Beginning a Maintenance Strategy: Proactive Maintenance
There are many organizations that reduced the size of their maintenance organization and focused strictly on a “fix-it-when-it-breaks” strategy during the recession.
Now, as the recession is starting to ease, companies are beginning to review their maintenance organizations and are focusing on implementing a proactive approach to equipment/asset management.
Unfortunately, they may have found that much of the expertise in the maintenance discipline was dismissed or had retired during the recession. They are now promoting new, talented managers into the maintenance organization who lack the expertise to implement a proactive approach to maintenance. These new managers, much to their credit, are trying to get up to speed as quickly as possible, by reading and attending conferences (such as MainTrain this September in Fort McMurray). However, they are being presented such a quantity of improvement methodologies that it all seems to be confusing, and this confusion has slowed the improvements needed in their organizations.
In reality, it doesn’t really matter what the three-to-five-year vision for the maintenance organization is — the starting point for all strategic maintenance initiatives is developing a proactive maintenance philosophy. You may ask, “Why do we need to start there?” The answer is twofold:
Don’t be Reactive
It is important to develop a proactive mentality. When an organization has been running in reactive mode for even a short time period, it develops a reward-and-recognition system for reactive behaviors. In a reactive environment, the “Hero” is rewarded. And who is this “Hero,” you may ask? It’s the maintenance technician that can fix any piece of equipment in the shortest time and will insure it runs through the current shift. It doesn’t matter how long the equipment lasts beyond the end of the shift because the operations and maintenance people on the next shift can worry about how to keep it running. The “Hero” is rewarded with extra perks, such as miscellaneous supplies (provided by both maintenance and operations managers) and perhaps an occasional dinner for them and their spouse. This reactive behavior feeds on itself and the entire organization moves down that path. Reactive maintenance becomes the organizational culture despite the fact tasks performed in a reactive mode will cost anywhere from two to four times more than when done proactively.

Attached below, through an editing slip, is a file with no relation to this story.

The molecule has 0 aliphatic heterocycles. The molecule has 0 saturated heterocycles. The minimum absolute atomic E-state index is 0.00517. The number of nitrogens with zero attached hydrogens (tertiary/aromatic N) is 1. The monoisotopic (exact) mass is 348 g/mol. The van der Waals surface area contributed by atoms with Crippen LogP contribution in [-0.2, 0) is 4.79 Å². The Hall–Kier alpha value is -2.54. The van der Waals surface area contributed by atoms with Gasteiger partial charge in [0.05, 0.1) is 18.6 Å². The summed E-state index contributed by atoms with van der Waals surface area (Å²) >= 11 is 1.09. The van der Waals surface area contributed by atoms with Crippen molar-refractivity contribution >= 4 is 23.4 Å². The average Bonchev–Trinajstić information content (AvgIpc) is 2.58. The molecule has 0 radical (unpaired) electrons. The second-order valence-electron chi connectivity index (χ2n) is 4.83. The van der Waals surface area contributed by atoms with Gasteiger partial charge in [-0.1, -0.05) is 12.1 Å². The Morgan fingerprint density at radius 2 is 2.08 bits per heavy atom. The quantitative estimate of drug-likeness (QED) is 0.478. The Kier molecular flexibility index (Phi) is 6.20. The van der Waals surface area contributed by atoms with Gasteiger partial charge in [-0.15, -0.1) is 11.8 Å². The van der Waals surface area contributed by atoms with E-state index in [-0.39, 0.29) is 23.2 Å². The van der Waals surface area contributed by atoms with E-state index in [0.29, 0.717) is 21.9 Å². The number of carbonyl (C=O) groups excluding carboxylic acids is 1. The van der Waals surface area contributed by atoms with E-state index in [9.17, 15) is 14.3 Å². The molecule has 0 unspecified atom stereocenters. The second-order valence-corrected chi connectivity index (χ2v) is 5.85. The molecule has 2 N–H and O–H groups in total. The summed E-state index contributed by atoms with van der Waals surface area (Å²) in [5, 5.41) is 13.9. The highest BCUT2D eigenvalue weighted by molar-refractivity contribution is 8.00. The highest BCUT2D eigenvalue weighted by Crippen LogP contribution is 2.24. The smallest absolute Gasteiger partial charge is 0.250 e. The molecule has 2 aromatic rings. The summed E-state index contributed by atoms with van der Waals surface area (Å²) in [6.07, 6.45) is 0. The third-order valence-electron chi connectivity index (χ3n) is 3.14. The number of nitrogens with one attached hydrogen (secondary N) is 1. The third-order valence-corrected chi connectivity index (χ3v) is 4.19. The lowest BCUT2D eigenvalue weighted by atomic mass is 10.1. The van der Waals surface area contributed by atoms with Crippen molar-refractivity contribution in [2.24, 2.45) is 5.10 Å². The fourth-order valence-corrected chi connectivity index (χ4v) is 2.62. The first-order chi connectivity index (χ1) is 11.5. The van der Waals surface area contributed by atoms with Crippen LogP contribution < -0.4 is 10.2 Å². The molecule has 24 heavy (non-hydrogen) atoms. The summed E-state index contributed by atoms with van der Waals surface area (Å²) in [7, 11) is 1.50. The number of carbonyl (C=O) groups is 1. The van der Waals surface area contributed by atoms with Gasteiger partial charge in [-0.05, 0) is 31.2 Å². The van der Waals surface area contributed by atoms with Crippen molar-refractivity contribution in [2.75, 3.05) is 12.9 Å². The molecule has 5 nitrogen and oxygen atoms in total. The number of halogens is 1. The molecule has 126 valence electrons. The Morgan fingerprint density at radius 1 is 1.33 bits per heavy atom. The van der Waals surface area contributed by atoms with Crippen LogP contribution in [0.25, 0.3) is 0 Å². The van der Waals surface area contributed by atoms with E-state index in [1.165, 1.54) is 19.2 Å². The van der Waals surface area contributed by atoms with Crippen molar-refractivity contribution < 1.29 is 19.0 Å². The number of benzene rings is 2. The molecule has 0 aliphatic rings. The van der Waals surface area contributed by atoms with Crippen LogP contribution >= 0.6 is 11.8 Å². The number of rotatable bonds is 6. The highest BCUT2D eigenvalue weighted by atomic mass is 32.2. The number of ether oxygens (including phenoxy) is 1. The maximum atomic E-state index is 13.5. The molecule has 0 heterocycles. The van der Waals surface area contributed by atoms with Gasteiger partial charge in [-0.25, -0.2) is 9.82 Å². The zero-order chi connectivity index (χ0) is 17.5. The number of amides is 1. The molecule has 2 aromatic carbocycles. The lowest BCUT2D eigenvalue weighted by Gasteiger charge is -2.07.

It Takes Time to Change Culture
Changing a culture takes time and management focus. When the managers begin to reward proactive behaviors, such as “Do It Right The First Time (DIRT-FT)” and good craft/skill behaviours, the employees begin to notice. Once they are convinced that management is going to “walk the talk” when it comes to proactive maintenance, they slowly begin to change. This change does not happen in a week or month; rather, it may take years.
Any change of management personnel (maintenance, operations, engineering or plant) can easily sidetrack progress. In some cases, organizations that have become proactive have regressed when a key manager was replaced with another, who brought a reactive philosophy with them. In some cases, the maintenance and operations employees have had to educate the new manager on the value of proactive maintenance versus reactive maintenance.
Show Me the Money
With this in mind, what is the financial benefit of proactive maintenance compared to reactive maintenance? What are some of the basic maintenance items that should be included in a preventive maintenance program?
These questions will be topics for discussion in the next two newsletters. Stay tuned.
Terry Wireman is senior vice-president of Vesta Partners LLC. You can reach him at firstname.lastname@example.org.